‘Red tape is allowing billions of pounds of taxpayers’ cash to be spent without proper public scrutiny on costly deals to build hospitals and council buildings, academics have warned.
Researchers from the University of Leeds have said hundreds of public bodies are using loopholes in Britain’s freedom of information (FOI) system to hide the cost of controversial private finance initiative (PFI) deals.
The claim comes after JPIMedia Investigations – made up of i and its regional sister titles – revealed how legacy contracts had ballooned in cost, adding almost £5bn to the overall price tag of PFI schemes.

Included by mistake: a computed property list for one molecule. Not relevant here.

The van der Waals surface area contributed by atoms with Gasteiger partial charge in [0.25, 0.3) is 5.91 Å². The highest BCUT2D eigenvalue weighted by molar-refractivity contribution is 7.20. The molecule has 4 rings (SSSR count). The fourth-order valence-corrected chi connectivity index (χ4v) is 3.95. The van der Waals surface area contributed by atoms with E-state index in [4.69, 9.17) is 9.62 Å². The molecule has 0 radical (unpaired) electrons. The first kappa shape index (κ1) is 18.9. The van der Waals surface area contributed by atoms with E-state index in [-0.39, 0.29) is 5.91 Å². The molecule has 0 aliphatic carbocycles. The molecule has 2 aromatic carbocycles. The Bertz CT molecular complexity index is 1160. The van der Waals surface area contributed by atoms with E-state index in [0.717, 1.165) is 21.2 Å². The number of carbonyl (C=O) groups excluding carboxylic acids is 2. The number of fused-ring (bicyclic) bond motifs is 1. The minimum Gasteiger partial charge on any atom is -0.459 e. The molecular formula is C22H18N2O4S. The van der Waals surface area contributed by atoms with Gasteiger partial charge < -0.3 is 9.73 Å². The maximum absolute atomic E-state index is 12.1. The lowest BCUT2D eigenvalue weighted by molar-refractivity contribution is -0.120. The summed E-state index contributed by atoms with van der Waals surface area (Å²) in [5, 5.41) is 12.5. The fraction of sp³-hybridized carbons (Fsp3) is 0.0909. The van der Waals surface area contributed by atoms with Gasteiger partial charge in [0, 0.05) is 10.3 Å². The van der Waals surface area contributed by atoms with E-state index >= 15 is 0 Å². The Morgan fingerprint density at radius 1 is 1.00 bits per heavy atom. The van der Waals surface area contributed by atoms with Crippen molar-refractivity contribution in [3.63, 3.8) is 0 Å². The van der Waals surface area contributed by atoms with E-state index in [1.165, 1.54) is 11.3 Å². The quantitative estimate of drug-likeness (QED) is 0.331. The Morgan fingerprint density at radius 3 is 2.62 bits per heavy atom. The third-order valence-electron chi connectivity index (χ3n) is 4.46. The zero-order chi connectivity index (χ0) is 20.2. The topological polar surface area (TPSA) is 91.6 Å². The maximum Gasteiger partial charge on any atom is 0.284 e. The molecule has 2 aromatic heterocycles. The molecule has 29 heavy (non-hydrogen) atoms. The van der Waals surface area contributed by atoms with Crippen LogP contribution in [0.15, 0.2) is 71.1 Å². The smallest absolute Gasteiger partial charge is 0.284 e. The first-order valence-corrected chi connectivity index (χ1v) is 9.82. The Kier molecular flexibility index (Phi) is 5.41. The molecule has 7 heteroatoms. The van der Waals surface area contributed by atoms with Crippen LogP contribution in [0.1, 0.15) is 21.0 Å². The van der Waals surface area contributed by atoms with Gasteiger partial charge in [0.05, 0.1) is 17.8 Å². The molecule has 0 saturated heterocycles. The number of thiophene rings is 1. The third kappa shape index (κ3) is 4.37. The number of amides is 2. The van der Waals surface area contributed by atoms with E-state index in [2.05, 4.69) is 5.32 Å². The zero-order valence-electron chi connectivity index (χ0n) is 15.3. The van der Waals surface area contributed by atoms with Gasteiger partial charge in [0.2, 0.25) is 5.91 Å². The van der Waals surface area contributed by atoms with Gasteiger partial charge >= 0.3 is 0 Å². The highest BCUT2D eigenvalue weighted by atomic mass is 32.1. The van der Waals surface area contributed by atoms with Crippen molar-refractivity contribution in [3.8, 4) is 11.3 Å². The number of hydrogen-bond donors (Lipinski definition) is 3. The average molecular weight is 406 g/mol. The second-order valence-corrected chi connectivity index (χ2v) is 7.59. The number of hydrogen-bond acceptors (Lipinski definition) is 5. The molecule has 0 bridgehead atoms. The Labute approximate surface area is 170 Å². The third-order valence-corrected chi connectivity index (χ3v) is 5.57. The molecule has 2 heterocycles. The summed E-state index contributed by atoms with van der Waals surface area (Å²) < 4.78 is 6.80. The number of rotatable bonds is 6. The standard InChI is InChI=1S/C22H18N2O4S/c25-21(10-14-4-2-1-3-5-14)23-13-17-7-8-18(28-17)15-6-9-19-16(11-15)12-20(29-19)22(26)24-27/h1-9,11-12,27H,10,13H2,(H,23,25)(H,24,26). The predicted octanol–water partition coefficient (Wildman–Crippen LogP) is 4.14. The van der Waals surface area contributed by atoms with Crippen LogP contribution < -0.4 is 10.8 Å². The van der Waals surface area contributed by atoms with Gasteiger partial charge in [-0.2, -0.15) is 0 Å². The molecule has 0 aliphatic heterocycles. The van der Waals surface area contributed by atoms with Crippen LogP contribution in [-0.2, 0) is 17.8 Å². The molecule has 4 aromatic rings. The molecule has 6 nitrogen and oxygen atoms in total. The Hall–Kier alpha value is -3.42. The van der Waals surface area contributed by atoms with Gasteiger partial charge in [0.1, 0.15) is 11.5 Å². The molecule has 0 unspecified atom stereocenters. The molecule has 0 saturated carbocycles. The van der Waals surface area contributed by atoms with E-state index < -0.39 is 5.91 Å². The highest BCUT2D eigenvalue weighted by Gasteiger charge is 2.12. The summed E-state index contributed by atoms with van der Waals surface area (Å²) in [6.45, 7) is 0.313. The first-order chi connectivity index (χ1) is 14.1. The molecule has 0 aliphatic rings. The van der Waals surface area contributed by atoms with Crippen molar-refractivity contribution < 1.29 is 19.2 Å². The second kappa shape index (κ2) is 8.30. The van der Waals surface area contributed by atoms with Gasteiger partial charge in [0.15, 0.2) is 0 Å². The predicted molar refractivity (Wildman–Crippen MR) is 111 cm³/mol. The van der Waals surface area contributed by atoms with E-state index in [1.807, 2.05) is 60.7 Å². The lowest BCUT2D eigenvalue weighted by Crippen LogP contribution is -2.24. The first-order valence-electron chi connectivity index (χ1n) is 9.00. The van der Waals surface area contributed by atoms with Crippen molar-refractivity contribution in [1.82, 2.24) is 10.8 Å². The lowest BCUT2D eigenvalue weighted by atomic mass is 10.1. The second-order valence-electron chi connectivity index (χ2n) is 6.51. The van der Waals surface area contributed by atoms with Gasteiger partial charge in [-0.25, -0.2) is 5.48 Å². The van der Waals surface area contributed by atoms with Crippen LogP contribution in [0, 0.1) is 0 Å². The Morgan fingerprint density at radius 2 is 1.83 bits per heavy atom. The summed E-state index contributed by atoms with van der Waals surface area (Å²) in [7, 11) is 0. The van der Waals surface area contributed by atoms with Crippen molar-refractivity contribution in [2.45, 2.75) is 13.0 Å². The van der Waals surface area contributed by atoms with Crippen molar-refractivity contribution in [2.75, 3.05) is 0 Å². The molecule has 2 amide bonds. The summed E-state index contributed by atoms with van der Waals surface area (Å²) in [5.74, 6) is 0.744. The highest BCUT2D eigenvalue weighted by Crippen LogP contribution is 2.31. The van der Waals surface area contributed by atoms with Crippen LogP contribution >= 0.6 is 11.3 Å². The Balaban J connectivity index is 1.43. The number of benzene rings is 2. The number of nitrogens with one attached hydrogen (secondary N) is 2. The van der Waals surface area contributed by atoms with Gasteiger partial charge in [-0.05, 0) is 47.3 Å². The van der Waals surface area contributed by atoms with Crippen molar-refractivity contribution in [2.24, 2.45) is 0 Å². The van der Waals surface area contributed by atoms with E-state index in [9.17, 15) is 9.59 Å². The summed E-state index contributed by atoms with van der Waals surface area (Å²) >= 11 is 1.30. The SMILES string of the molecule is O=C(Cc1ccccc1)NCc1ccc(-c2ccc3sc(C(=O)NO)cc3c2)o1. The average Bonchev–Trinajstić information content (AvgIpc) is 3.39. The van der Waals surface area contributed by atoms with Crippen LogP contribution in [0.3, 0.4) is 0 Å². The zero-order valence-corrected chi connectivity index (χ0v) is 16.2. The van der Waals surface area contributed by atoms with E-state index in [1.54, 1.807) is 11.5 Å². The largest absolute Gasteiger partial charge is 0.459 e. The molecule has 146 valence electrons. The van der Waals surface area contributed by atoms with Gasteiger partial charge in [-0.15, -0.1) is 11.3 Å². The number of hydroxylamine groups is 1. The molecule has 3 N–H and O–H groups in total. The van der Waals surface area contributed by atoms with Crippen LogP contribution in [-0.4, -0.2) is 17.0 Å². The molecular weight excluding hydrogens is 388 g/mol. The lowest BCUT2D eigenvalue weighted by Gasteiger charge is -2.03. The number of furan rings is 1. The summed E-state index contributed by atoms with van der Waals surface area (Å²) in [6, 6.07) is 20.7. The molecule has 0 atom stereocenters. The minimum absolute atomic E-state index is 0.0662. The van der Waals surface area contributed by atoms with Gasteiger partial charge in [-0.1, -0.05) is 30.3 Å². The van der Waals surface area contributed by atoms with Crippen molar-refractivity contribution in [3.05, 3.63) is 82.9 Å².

Politicians and academics are now calling for sweeping reforms to FOI laws to lift the veil of secrecy.
‘Not fit for purpose’
Megan Waugh, a PhD researcher at Leeds who led the study, branded the current system as “not fit for purpose” and claimed she had “struggled to unlock important information” from NHS trusts, councils, police and fire authorities.
The study’s co-author, Dr Stuart Hodkinson, added: “The profound difficulty in uncovering even the most basic information about PFI contracts shines a light on the current accountability vacuum for PFI schemes.
“Currently the law is too weak to be effective and is being flagrantly ignored by public bodies.”
Read more: PFI deals: Firms ‘exploiting loopholes’ to stifle scrutiny on costly deals to build hospitals and council buildings